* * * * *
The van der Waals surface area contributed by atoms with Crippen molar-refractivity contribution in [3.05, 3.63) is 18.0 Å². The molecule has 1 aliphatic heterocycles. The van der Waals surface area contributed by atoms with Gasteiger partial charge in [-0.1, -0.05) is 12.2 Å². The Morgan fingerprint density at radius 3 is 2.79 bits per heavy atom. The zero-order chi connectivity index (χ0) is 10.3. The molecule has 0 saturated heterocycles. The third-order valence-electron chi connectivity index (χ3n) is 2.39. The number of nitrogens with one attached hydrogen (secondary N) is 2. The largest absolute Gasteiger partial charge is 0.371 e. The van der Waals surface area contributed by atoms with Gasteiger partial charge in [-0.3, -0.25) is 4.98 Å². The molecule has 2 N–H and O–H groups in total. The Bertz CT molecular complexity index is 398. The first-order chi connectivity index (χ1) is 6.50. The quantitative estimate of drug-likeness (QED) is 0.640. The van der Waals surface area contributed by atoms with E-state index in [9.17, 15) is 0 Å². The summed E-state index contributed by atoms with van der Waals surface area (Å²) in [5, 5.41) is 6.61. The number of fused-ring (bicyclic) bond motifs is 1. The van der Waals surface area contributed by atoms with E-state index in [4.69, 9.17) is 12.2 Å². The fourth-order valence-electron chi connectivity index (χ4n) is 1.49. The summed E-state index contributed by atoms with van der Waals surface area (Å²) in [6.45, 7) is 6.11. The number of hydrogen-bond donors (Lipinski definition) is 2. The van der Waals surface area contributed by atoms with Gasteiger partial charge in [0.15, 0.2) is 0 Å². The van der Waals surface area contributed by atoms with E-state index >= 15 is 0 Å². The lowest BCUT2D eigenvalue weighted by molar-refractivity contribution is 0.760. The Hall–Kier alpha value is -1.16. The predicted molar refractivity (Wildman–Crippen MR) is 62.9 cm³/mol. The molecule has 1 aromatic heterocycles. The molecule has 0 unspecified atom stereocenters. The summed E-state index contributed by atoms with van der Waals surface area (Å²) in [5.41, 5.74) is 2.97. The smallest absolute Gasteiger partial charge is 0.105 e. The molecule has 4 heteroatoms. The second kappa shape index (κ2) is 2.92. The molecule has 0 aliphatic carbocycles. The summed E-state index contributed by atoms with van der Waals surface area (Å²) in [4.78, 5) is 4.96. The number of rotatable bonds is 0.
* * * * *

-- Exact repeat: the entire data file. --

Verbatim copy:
The van der Waals surface area contributed by atoms with Crippen molar-refractivity contribution in [3.05, 3.63) is 18.0 Å². The molecule has 1 aliphatic heterocycles. The van der Waals surface area contributed by atoms with Gasteiger partial charge in [-0.1, -0.05) is 12.2 Å². The Morgan fingerprint density at radius 3 is 2.79 bits per heavy atom. The zero-order chi connectivity index (χ0) is 10.3. The molecule has 0 saturated heterocycles. The third-order valence-electron chi connectivity index (χ3n) is 2.39. The number of nitrogens with one attached hydrogen (secondary N) is 2. The largest absolute Gasteiger partial charge is 0.371 e. The van der Waals surface area contributed by atoms with Gasteiger partial charge in [-0.3, -0.25) is 4.98 Å². The molecule has 2 N–H and O–H groups in total. The Bertz CT molecular complexity index is 398. The first-order chi connectivity index (χ1) is 6.50. The quantitative estimate of drug-likeness (QED) is 0.640. The van der Waals surface area contributed by atoms with E-state index in [9.17, 15) is 0 Å². The summed E-state index contributed by atoms with van der Waals surface area (Å²) in [5, 5.41) is 6.61. The number of fused-ring (bicyclic) bond motifs is 1. The van der Waals surface area contributed by atoms with E-state index in [4.69, 9.17) is 12.2 Å². The fourth-order valence-electron chi connectivity index (χ4n) is 1.49. The summed E-state index contributed by atoms with van der Waals surface area (Å²) in [6.45, 7) is 6.11. The number of hydrogen-bond donors (Lipinski definition) is 2. The van der Waals surface area contributed by atoms with Gasteiger partial charge in [0.15, 0.2) is 0 Å². The van der Waals surface area contributed by atoms with E-state index >= 15 is 0 Å². The lowest BCUT2D eigenvalue weighted by molar-refractivity contribution is 0.760. The Hall–Kier alpha value is -1.16. The predicted molar refractivity (Wildman–Crippen MR) is 62.9 cm³/mol. The molecule has 1 aromatic heterocycles. The molecule has 0 unspecified atom stereocenters. The summed E-state index contributed by atoms with van der Waals surface area (Å²) in [5.41, 5.74) is 2.97. The smallest absolute Gasteiger partial charge is 0.105 e. The molecule has 4 heteroatoms. The second kappa shape index (κ2) is 2.92. The molecule has 0 aliphatic carbocycles. The summed E-state index contributed by atoms with van der Waals surface area (Å²) in [4.78, 5) is 4.96. The number of rotatable bonds is 0.